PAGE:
Additionally, Canada’s Competition Act does not restrict the use of terms such as ‘humane,’ which means that the fur industry can, and does, capitalize off of the emotional weight people give to this term.
CLAIM: The fur industry is an excellent example of an industry based on sustainable use.
This is probably the most common argument made by Canada Goose in favour of fur, but a quick overview of trapping and fur farming leave little room for debate: the fur industry, in addition to being archaic and cruel, is not sustainable or ‘green’ or ‘environmentally-friendly.’
To begin, traps are not selective, which means endangered species can and do get caught (see next claim). In January 2011, a Manitoba trapper found a dead, full grown male cougar in his trap (which was meant for coyotes). The cougar is listed as a protected species, so under the law the trapper had to report it to Manitoba Conservation. The cougar was only the fourth found in the province since 1973. There are also serious environmental concerns with the legal trapping of at-risk species and the overall inability to enforce the laws that do exist.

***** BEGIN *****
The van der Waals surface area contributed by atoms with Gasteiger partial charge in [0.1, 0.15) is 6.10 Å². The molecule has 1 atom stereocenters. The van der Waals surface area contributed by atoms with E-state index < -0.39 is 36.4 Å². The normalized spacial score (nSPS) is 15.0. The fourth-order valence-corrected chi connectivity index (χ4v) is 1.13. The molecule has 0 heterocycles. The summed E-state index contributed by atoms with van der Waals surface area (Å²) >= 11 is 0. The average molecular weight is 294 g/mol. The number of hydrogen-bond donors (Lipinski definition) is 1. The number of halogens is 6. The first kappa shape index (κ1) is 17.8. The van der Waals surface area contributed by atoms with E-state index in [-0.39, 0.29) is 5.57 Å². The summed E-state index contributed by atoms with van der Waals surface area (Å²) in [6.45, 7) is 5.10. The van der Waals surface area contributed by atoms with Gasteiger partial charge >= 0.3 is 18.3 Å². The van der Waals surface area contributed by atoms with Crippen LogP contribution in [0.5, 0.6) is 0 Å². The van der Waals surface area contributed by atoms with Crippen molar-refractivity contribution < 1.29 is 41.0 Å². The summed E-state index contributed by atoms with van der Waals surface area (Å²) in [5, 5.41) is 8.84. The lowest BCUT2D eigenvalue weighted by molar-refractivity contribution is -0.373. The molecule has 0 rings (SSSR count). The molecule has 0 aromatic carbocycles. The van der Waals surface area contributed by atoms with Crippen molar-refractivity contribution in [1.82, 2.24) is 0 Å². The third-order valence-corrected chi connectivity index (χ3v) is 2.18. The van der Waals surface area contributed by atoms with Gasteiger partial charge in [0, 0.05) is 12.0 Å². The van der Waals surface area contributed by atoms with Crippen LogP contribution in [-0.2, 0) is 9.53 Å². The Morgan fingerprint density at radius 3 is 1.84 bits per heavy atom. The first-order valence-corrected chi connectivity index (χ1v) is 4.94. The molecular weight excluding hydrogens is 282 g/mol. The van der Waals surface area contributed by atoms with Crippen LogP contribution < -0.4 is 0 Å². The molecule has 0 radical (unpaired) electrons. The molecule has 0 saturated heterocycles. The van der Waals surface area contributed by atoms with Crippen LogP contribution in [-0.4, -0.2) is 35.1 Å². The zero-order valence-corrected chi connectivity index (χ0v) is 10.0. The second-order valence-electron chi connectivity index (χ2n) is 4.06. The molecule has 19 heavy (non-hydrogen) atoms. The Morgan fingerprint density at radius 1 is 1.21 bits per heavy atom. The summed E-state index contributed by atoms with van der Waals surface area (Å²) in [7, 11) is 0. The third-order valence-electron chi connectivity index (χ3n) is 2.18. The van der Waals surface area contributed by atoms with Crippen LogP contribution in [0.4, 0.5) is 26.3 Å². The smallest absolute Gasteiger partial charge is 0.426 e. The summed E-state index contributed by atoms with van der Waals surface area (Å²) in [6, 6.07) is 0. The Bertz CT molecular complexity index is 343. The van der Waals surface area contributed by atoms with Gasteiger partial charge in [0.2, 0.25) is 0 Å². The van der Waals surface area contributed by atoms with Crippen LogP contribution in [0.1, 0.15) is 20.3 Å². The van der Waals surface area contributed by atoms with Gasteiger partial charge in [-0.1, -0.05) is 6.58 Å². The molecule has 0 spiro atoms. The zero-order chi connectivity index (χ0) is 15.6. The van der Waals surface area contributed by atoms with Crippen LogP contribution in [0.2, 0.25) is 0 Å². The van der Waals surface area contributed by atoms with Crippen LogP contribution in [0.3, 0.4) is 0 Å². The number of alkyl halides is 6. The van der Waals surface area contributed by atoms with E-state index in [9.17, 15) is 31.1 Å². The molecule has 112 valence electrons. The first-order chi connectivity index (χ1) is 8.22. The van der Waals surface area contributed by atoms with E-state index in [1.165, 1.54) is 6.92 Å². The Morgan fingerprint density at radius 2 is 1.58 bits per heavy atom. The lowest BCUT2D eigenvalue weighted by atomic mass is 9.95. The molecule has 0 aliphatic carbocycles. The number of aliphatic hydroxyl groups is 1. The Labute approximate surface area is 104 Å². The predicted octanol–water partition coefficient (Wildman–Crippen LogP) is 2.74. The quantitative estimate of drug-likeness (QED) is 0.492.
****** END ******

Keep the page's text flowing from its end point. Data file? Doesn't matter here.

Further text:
The majority of trapping in Canada occurs on registered traplines (on federally owned land) with some as big as 500 square miles. In order for trappers to travel to, and patrol their traplines in the woods, as well as to transport dead animals and trapping equipment, automobiles and/or snowmobiles are routinely used. In fact, many traplines actually run along makeshift roads so that trappers can drive along from trap to trap. While the industry likes to hark back to the history of trapping, modern trapping relies heavily on fossil fuels.
Eighty per cent of the animals killed for fur in Canada come from fur farms (Statistics Canada, 2010). Like other forms of factory farming, it is a highly environmentally destructive process. A 2011 report on mink farming, found that farmed fur outscores other textiles (by anywhere from 2-28 times) for land use and climate change. The report also found that farmed fur requires up to 20 times more GHGs than other textiles. In addition to being an irresponsible use of resources, the report found that farmed fur outscores other textiles (by anywhere from 2-28 times) for ozone layer depletion, soil and water pollution, and toxic emissions. For each kilogram of factory farmed mink fur, 110 kilograms of carbon dioxide is produced. That is enough to drive a car from Toronto to Nashville.